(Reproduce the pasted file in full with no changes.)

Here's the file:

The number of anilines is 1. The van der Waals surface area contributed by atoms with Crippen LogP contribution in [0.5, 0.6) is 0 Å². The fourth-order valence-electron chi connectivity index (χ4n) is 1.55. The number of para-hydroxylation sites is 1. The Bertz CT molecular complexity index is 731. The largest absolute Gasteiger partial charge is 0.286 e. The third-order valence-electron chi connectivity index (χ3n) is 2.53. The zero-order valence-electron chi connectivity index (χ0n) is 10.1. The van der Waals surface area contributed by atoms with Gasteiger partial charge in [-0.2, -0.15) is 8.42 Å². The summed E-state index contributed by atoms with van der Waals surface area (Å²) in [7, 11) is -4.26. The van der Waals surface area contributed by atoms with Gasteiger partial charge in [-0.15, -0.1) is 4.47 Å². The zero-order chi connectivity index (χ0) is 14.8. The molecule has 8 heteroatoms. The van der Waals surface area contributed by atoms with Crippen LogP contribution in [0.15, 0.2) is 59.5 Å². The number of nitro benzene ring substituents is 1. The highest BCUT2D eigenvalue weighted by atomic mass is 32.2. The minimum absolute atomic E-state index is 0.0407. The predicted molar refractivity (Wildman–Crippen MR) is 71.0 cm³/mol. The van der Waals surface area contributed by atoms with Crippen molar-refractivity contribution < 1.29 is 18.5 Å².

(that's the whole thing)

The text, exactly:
The number of anilines is 1. The van der Waals surface area contributed by atoms with Crippen LogP contribution in [0.5, 0.6) is 0 Å². The fourth-order valence-electron chi connectivity index (χ4n) is 1.55. The number of para-hydroxylation sites is 1. The Bertz CT molecular complexity index is 731. The largest absolute Gasteiger partial charge is 0.286 e. The third-order valence-electron chi connectivity index (χ3n) is 2.53. The zero-order valence-electron chi connectivity index (χ0n) is 10.1. The van der Waals surface area contributed by atoms with Gasteiger partial charge in [-0.2, -0.15) is 8.42 Å². The summed E-state index contributed by atoms with van der Waals surface area (Å²) in [7, 11) is -4.26. The van der Waals surface area contributed by atoms with Gasteiger partial charge in [-0.15, -0.1) is 4.47 Å². The zero-order chi connectivity index (χ0) is 14.8. The molecule has 8 heteroatoms. The van der Waals surface area contributed by atoms with Crippen LogP contribution in [0.15, 0.2) is 59.5 Å². The number of nitro benzene ring substituents is 1. The highest BCUT2D eigenvalue weighted by atomic mass is 32.2. The minimum absolute atomic E-state index is 0.0407. The predicted molar refractivity (Wildman–Crippen MR) is 71.0 cm³/mol. The van der Waals surface area contributed by atoms with Crippen molar-refractivity contribution < 1.29 is 18.5 Å².